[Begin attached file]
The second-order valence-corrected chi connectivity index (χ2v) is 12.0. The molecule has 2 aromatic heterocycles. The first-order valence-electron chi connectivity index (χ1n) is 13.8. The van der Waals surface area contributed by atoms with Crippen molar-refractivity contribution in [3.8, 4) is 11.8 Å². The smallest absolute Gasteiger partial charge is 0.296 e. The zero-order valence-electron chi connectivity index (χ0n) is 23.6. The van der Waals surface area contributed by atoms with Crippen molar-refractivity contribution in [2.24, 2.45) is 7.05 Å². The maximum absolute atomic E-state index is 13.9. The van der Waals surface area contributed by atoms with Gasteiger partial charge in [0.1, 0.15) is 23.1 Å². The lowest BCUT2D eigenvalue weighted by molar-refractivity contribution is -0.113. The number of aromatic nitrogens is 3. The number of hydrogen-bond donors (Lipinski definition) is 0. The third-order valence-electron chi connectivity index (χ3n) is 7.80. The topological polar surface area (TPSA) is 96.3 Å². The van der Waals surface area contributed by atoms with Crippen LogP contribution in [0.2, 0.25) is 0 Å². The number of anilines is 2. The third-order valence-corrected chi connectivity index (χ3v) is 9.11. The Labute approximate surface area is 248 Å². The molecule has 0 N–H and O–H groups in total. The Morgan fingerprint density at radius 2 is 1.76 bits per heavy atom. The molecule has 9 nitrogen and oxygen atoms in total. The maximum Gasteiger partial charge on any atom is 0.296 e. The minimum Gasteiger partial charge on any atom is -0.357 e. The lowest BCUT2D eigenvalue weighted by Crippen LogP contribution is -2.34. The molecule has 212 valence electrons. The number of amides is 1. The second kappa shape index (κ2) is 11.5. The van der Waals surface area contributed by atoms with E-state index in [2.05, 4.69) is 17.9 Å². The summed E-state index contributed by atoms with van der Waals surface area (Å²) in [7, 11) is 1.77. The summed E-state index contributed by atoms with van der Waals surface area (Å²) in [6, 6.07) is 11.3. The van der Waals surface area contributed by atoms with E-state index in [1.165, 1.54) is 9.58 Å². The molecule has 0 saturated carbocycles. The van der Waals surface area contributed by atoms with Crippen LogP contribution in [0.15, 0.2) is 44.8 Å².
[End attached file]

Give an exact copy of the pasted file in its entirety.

The second-order valence-corrected chi connectivity index (χ2v) is 12.0. The molecule has 2 aromatic heterocycles. The first-order valence-electron chi connectivity index (χ1n) is 13.8. The van der Waals surface area contributed by atoms with Crippen molar-refractivity contribution in [3.8, 4) is 11.8 Å². The smallest absolute Gasteiger partial charge is 0.296 e. The zero-order valence-electron chi connectivity index (χ0n) is 23.6. The van der Waals surface area contributed by atoms with Crippen molar-refractivity contribution in [2.24, 2.45) is 7.05 Å². The maximum absolute atomic E-state index is 13.9. The van der Waals surface area contributed by atoms with Gasteiger partial charge in [0.1, 0.15) is 23.1 Å². The lowest BCUT2D eigenvalue weighted by molar-refractivity contribution is -0.113. The number of aromatic nitrogens is 3. The number of hydrogen-bond donors (Lipinski definition) is 0. The third-order valence-electron chi connectivity index (χ3n) is 7.80. The topological polar surface area (TPSA) is 96.3 Å². The van der Waals surface area contributed by atoms with Crippen LogP contribution in [0.2, 0.25) is 0 Å². The number of anilines is 2. The third-order valence-corrected chi connectivity index (χ3v) is 9.11. The Labute approximate surface area is 248 Å². The molecule has 0 N–H and O–H groups in total. The Morgan fingerprint density at radius 2 is 1.76 bits per heavy atom. The molecule has 9 nitrogen and oxygen atoms in total. The maximum Gasteiger partial charge on any atom is 0.296 e. The minimum Gasteiger partial charge on any atom is -0.357 e. The lowest BCUT2D eigenvalue weighted by Crippen LogP contribution is -2.34. The molecule has 212 valence electrons. The number of amides is 1. The second kappa shape index (κ2) is 11.5. The van der Waals surface area contributed by atoms with E-state index in [2.05, 4.69) is 17.9 Å². The summed E-state index contributed by atoms with van der Waals surface area (Å²) in [7, 11) is 1.77. The summed E-state index contributed by atoms with van der Waals surface area (Å²) in [6, 6.07) is 11.3. The van der Waals surface area contributed by atoms with E-state index in [1.165, 1.54) is 9.58 Å². The molecule has 0 saturated carbocycles. The van der Waals surface area contributed by atoms with Crippen LogP contribution in [0.15, 0.2) is 44.8 Å².